West Virginia

From Wikiquote
Jump to navigation Jump to search
Country roads, take me home to the place I belong.
West Virginia, mountain mama.
Take me home, country roads. ~ John Denver
Montani Semper Liberi- Mountaineers Are Always Free.
Ask anyone who's been there about West Virginia. ~ Lynn Seldon
Abraham Lincoln's statue in Charleston, WV
Back Allegheny Mountain near Cass, WV
The number of West Virginia lovers is growing quickly as word spreads about what the state has to offer. Visitors are drawn to incredible natural beauty, a wealth of outdoor recreation opportunities, many historical attractions, an excellent state park system, friendly people, and a simpler and slower-paced way of life. ~ Lynn Seldon
Main Street- Cass, WV
Blackwater Falls in Tucker County, WV
West Virginia Turnpike in June 1974

West Virginia, officially the State of West Virginia, is a U.S. state located in the Appalachian region in the Southern United States and is also considered to be a part of the Middle Atlantic states. It is bordered by Pennsylvania to the north, Maryland to the east and northeast, Virginia to the southeast, Kentucky to the southwest, and Ohio to the northwest. West Virginia is the 41st largest state by area, and is ranked 38th in population. The capital and largest city is Charleston.

Montani semper liberi  (motto)

Quotes[edit]

  • Montani Semper Liberi
    • State motto of West Virginia, "Mountaineers Are Always Free"
  • Ask anyone who's been there about West Virginia. It just takes one visit to fall in love with this wild and wonderful state. I fell in love with West Virginia on my first visit and I've been back more than a hundred times. If I don't end up moving there, I'll get back there as often as possible. My father's side of the family has West Virginia roots and I can feel it in my blood every time I cross the state border from my home in Virginia. The West Virginia mountains and the proud people get in your blood and it's a very warm feeling. The number of West Virginia lovers is growing quickly as word spreads about what the state has to offer. Visitors are drawn to incredible natural beauty, a wealth of outdoor recreation opportunities, many historical attractions, an excellent state park system, friendly people, and a simpler and slower-paced way of life.
    • Lynn Seldon, Country Roads of West Virginia: Drives, Day Trips, and Weekend Excursions (1998), p. vii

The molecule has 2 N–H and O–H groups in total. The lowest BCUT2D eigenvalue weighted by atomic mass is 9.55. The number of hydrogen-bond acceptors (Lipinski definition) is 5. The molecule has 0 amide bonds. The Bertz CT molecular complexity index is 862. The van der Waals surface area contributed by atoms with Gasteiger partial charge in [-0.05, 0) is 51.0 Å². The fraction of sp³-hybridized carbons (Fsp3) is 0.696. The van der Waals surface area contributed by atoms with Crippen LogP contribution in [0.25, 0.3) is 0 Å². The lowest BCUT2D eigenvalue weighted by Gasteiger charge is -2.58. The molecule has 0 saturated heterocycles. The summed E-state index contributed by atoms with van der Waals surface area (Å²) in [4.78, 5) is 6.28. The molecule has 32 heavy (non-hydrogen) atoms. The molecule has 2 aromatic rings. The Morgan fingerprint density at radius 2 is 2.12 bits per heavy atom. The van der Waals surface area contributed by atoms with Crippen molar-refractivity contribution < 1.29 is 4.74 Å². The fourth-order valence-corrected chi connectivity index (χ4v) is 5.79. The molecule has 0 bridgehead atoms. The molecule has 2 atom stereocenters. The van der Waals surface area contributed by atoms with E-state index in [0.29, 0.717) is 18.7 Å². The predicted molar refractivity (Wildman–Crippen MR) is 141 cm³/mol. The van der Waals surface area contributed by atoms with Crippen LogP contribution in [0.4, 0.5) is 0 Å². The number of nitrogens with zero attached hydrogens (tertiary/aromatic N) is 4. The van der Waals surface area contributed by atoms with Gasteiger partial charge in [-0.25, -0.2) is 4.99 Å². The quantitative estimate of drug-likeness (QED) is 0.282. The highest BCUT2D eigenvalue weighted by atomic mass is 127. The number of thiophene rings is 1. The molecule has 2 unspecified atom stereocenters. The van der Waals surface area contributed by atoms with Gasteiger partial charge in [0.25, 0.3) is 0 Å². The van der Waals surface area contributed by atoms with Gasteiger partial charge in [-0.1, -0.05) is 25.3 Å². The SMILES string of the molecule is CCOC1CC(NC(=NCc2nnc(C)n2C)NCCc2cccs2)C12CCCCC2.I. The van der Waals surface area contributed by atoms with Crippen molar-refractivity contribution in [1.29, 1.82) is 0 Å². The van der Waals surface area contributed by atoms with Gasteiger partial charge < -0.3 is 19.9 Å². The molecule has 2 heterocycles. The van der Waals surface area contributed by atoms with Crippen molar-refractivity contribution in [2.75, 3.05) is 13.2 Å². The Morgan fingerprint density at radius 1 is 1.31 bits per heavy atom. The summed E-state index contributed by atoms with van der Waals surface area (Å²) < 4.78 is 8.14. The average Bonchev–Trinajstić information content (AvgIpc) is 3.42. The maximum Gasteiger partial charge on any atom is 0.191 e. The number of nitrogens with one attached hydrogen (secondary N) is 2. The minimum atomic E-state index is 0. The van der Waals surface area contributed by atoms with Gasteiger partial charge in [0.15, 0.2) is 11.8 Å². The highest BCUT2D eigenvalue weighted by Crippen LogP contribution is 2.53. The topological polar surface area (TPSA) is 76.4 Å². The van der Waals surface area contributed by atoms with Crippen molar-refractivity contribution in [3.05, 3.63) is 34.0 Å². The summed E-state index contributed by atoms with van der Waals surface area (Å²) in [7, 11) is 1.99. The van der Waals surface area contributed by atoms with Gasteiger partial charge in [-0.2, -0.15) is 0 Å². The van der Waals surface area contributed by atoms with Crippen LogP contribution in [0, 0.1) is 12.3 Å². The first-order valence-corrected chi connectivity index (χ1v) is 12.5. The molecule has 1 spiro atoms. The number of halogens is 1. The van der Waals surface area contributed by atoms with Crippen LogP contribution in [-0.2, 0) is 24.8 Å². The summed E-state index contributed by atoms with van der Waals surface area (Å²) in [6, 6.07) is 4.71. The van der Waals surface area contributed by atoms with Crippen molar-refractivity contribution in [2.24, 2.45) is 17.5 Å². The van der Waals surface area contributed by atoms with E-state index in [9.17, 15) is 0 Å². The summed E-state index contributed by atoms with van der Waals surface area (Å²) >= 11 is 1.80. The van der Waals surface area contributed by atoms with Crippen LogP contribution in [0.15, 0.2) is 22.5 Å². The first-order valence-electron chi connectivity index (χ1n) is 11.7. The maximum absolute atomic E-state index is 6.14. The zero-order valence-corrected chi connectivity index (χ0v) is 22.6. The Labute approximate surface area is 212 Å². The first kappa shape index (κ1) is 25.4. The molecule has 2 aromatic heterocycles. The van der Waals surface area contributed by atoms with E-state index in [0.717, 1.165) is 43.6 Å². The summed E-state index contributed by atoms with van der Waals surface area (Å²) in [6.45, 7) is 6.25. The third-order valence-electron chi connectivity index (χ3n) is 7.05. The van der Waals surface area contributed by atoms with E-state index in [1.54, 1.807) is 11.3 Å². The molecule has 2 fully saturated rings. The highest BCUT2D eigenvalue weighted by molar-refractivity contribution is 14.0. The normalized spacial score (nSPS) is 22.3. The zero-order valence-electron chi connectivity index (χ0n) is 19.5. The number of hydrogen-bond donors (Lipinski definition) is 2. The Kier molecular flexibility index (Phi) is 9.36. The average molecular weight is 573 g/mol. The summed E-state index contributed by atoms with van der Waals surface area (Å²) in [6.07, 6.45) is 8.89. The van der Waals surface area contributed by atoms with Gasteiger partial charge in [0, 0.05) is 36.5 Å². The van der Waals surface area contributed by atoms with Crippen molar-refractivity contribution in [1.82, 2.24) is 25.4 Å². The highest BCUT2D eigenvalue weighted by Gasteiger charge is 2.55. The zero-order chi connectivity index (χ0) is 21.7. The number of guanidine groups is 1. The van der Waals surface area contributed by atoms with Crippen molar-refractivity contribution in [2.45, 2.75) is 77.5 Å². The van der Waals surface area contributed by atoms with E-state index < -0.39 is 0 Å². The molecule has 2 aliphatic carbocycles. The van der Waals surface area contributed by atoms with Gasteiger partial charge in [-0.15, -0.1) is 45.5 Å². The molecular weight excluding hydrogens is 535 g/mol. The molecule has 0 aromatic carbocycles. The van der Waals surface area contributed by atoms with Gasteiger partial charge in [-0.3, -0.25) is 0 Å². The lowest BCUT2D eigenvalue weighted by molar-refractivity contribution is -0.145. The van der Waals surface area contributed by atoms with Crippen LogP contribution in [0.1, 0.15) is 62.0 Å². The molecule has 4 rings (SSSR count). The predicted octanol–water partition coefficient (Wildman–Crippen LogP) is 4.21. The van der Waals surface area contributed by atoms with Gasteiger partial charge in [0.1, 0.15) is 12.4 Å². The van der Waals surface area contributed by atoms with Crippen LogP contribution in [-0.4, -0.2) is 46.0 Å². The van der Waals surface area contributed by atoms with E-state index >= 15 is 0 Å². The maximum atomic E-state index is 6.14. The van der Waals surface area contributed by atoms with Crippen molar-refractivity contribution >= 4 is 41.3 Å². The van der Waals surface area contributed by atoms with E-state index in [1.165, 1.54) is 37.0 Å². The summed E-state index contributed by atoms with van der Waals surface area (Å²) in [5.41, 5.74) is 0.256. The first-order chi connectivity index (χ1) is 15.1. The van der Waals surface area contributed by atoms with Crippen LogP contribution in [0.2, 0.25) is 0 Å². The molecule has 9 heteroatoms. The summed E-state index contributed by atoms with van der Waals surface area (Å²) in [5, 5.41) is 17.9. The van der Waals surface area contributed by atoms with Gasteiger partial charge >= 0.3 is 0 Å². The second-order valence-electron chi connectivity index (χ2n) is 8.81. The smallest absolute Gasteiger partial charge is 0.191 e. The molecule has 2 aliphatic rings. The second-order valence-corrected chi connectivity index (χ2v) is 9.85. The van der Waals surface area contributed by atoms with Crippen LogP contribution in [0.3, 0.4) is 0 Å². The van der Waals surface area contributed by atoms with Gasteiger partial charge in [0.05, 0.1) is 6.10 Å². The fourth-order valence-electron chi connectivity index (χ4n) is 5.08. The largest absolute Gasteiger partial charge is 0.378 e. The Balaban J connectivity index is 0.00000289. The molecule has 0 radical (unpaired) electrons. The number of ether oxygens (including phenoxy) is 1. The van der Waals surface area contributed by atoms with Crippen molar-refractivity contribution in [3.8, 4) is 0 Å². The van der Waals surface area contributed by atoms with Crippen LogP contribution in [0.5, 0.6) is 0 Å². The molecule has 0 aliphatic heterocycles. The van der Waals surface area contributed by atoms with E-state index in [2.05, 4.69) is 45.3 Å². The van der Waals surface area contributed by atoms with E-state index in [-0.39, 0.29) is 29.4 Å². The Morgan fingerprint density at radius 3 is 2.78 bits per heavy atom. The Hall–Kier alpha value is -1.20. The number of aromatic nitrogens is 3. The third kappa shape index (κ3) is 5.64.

• Coal may have once been king in the Mountaineer State, but tourists are now treated like royalty in West Virginia. Tourism is the second largest industry (behind chemicals) and the fastest-growing segment, as new and old visitors explore the state. Convenient interstate routes in West Virginia make access easier than many driver assume. The exploration possibilities are extensive, but all are within a one-day drive of half the population in the United States. The state's beauty is definitely worth the drive. From friendly cities to rugged mountains, West Virginia is a welcome change. Each region offers its own outdoor and indoor pleasures, but the entire state definitely deserves the nickname, "Almost Heaven."
    • Lynn Seldon, Country Roads of West Virginia: Drives, Day Trips, and Weekend Excursions (1998), p. vii
  • Coal- called by ancient Greeks "the rock that burns"- powered the modernization of America. Rich coal-bearing regions like southern West Virginia were transformed in the late nineteenth century into teeming industrial civilizations. The completion of the Chesapeake & Ohio in 1873 and the Norfolk & Western in 1883 opened up the southern West Virginia coalfields. Soon, thousands of coal miners and their families crowded into the rugged river valleys where independent coal operators boldly opened mining ventures. West Virginia's sturdy coal miners came from all over the world. Black Americans from the Deep South joined Eastern European immigrants seeking a better life and poured into the sprawling coal camps which housed the workers. More than 100,000 miners toiled underground in the industry's glory years, laboriously hand loading the "black diamonds" that transformed the United States from a rural nation into an international industrial power. Five billion tons of the world's finest industrial fuel flowed out along the smoothly grated roadbeds of the N&W and the C&O, hauled by the most powerful steam locomotives ever designed.
    • Lynn Seldon, Country Roads of West Virginia: Drives, Day Trips, and Weekend Excursions (1998), p. 59
  • Although coal mining was dark, dirty, and dangerous work, many miners enjoyed the unique chore. Some old-timers still reminisce about the close sense of community which united the inhabitants of more than 500 small company towns that were once situated along the Coal Heritage Trail. The road winds past company stores, miners' houses, massive railroad yards, and company towns. Visitors can experience the coal society and heritage that still exists and gain remarkable insight into a unique part of American history.
    • Lynn Seldon, Country Roads of West Virginia: Drives, Day Trips, and Weekend Excursions (1998), p. 59

External links[edit]